By now, I’m sure most people are aware of the effects the ongoing partial US Govt Shutdown is having on National Park services – the new cycles have been filled with reports of vandalism, illegal camping, destruction of property, overflowing trashcans, filled pit toilets, etc.

I’m struggling to understand why, in a way that gives me any answer other than “people are just awful.”  I hate feeling this way, but I can’t help it.

I understand that National Parks are a gateway to uncivilized parts of the world, and that many people who visit are not exactly outdoors-savvy.  I don’t mean this as a criticism at all, in fact it’s one of the best things about our National Parks – the Parks serve as a collection of places that are intentionally accessible, and serve to educate and draw in people who otherwise wouldn’t, and don’t, engage in outdoor experiences.  I wouldn’t normally expect someone accustomed to an urban lifestyle to just know about leave no trace principles.  National Parks are often a first taste, a means to spark interest, and encourage that kind of education, so having the Parks attract outdoor neophytes is on the whole, a good thing.  Normally, we expect that Park Rangers and other staff are there to hold hands, teach and enforce good behavior from those whose experience with outdoor ethics might be otherwise limited to a local city park.


Somebody decided to update petroglyphs in Capitol Reef NP.  This was before the shutdown, but the behavior is still deplorable.  NPS Photo.

So, particularly when it comes to bathrooms – I get it.  There are a certain percentage of park visitors who know where and how to do their business in the woods, but I don’t expect the average visitor to be out there digging a cathole the appropriate distance from a water source, etc, etc.  I can understand a bit of the helplessness one might feel when the facilities are out of order.  I’ll give folks a pass here.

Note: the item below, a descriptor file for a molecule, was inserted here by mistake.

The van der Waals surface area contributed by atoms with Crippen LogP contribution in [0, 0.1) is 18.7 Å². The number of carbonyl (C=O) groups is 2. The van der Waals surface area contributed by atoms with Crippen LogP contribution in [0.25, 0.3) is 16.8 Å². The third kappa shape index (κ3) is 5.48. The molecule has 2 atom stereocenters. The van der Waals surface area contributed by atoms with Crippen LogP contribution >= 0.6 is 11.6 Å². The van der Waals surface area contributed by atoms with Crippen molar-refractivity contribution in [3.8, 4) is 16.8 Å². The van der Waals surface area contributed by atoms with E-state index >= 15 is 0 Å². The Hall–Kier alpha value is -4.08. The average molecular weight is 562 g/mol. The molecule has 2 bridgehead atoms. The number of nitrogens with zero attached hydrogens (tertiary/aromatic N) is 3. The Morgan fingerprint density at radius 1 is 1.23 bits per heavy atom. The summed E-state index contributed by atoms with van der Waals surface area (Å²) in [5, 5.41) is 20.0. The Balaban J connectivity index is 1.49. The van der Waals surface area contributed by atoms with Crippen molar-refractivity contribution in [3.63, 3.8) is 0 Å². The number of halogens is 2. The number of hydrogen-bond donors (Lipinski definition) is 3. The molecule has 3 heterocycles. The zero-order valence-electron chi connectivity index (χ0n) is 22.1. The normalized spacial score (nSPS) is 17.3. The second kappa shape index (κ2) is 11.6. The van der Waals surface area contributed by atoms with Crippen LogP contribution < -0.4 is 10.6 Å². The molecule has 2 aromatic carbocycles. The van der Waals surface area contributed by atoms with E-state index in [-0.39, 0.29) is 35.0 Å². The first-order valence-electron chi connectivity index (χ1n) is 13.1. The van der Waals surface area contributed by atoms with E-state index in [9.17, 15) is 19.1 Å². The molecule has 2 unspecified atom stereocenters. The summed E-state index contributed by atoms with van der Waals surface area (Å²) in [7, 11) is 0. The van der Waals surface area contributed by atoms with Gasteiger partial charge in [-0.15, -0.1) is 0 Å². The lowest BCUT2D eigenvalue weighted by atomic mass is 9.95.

I have less understanding for the piling up of trash.  The whole idea of leave no trace and pack-in-pack-out is, to me, just as applicable at a picnic area as it is to a backcountry site.  Even IF you’re not familiar with that idea, I struggle with the logic that drives people to just leave garbage next to an overflowing dumpster, particularly when they KNOW it’s not being picked up.  Is it a mindset that “somebody will get this eventually”?  Is it “Everybody else is doing it”?  Or just “I don’t know what else to do with this”?  Aside from being unsightly, this is of course dangerous, particularly to wildlife.  It encourages animals to consume things that might be unhealthy for them, and in the long road establishes a new, easy food source that is just going to cause unwanted wildlife


Saguaro NP, and a namesake saguaro cactus sectioned and cut up for some reason.  NPS photo.

encounters long after all this mess is cleaned up.  I’m sure many people aren’t thinking that their bucket of chicken wing remnants is going to ultimately cause a bear to be relocated or euthanized because it’s now patrolling picnic areas for a handout – but that’s one of the unfortunate side effects of not controlling garbage effectively.  The right thing to do is pack it up and take it out the park – I’m sure it’s easy to rationalize just adding to the pile, but I suspect that even while people are convincing themselves that this is an OK thing to do, they know deep down that leaving garbage out is not acceptable.  But for some reason, they’re doing it anyway.